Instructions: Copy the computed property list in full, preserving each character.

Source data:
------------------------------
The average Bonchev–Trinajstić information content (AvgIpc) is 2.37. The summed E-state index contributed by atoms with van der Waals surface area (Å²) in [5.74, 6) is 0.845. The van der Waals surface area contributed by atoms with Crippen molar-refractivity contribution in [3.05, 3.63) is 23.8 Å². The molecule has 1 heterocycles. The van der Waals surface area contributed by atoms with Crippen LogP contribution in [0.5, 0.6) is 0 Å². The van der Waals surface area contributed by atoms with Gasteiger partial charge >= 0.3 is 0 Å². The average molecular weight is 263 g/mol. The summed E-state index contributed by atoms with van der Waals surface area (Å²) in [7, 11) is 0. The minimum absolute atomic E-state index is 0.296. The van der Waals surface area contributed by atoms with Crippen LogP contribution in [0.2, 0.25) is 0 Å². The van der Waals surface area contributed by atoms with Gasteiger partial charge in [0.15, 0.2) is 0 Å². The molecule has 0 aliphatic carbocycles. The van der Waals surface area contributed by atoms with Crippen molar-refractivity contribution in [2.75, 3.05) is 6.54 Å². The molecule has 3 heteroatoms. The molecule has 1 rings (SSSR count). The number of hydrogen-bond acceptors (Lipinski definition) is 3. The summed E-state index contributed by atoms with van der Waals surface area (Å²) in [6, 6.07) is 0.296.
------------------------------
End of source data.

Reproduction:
The average Bonchev–Trinajstić information content (AvgIpc) is 2.37. The summed E-state index contributed by atoms with van der Waals surface area (Å²) in [5.74, 6) is 0.845. The van der Waals surface area contributed by atoms with Crippen molar-refractivity contribution in [3.05, 3.63) is 23.8 Å². The molecule has 1 heterocycles. The van der Waals surface area contributed by atoms with Crippen LogP contribution in [0.5, 0.6) is 0 Å². The van der Waals surface area contributed by atoms with Gasteiger partial charge >= 0.3 is 0 Å². The average molecular weight is 263 g/mol. The summed E-state index contributed by atoms with van der Waals surface area (Å²) in [7, 11) is 0. The minimum absolute atomic E-state index is 0.296. The van der Waals surface area contributed by atoms with Crippen LogP contribution in [0.2, 0.25) is 0 Å². The van der Waals surface area contributed by atoms with Gasteiger partial charge in [0.15, 0.2) is 0 Å². The molecule has 0 aliphatic carbocycles. The van der Waals surface area contributed by atoms with Crippen molar-refractivity contribution in [2.75, 3.05) is 6.54 Å². The molecule has 3 heteroatoms. The molecule has 1 rings (SSSR count). The number of hydrogen-bond acceptors (Lipinski definition) is 3. The summed E-state index contributed by atoms with van der Waals surface area (Å²) in [6, 6.07) is 0.296.